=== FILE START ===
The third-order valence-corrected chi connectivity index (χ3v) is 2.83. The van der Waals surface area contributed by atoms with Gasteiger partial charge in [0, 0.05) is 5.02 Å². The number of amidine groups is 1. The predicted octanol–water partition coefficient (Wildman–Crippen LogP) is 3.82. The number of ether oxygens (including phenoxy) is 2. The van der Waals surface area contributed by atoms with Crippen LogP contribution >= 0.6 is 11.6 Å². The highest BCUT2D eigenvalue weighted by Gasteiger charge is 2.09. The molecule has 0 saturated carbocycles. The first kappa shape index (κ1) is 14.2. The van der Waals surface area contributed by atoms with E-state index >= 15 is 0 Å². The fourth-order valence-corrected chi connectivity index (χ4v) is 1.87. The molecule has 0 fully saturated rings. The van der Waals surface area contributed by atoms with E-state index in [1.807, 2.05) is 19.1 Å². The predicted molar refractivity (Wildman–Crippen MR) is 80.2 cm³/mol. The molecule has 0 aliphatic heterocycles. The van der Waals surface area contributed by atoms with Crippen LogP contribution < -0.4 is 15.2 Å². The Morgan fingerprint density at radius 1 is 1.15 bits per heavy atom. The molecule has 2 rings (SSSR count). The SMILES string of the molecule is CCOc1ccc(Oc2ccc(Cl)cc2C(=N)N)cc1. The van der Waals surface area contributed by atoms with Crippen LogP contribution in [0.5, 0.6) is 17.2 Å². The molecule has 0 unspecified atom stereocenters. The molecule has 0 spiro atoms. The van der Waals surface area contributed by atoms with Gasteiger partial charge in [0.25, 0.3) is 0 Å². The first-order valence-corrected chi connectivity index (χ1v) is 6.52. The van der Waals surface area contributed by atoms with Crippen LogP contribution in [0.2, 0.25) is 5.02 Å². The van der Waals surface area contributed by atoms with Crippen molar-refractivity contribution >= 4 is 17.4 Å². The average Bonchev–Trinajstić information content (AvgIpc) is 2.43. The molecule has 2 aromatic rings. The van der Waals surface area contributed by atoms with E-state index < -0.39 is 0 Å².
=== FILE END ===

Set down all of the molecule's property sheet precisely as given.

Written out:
The third-order valence-corrected chi connectivity index (χ3v) is 2.83. The van der Waals surface area contributed by atoms with Gasteiger partial charge in [0, 0.05) is 5.02 Å². The number of amidine groups is 1. The predicted octanol–water partition coefficient (Wildman–Crippen LogP) is 3.82. The number of ether oxygens (including phenoxy) is 2. The van der Waals surface area contributed by atoms with Crippen LogP contribution >= 0.6 is 11.6 Å². The highest BCUT2D eigenvalue weighted by Gasteiger charge is 2.09. The molecule has 0 saturated carbocycles. The first kappa shape index (κ1) is 14.2. The van der Waals surface area contributed by atoms with E-state index >= 15 is 0 Å². The fourth-order valence-corrected chi connectivity index (χ4v) is 1.87. The molecule has 0 fully saturated rings. The van der Waals surface area contributed by atoms with E-state index in [1.807, 2.05) is 19.1 Å². The predicted molar refractivity (Wildman–Crippen MR) is 80.2 cm³/mol. The molecule has 0 aliphatic heterocycles. The van der Waals surface area contributed by atoms with Crippen LogP contribution < -0.4 is 15.2 Å². The Morgan fingerprint density at radius 1 is 1.15 bits per heavy atom. The molecule has 2 rings (SSSR count). The SMILES string of the molecule is CCOc1ccc(Oc2ccc(Cl)cc2C(=N)N)cc1. The van der Waals surface area contributed by atoms with Crippen LogP contribution in [0.5, 0.6) is 17.2 Å². The molecule has 0 unspecified atom stereocenters. The molecule has 0 spiro atoms. The van der Waals surface area contributed by atoms with Gasteiger partial charge in [0.25, 0.3) is 0 Å². The first-order valence-corrected chi connectivity index (χ1v) is 6.52. The van der Waals surface area contributed by atoms with Crippen LogP contribution in [0.2, 0.25) is 5.02 Å². The van der Waals surface area contributed by atoms with Crippen molar-refractivity contribution >= 4 is 17.4 Å². The average Bonchev–Trinajstić information content (AvgIpc) is 2.43. The molecule has 2 aromatic rings. The van der Waals surface area contributed by atoms with E-state index < -0.39 is 0 Å².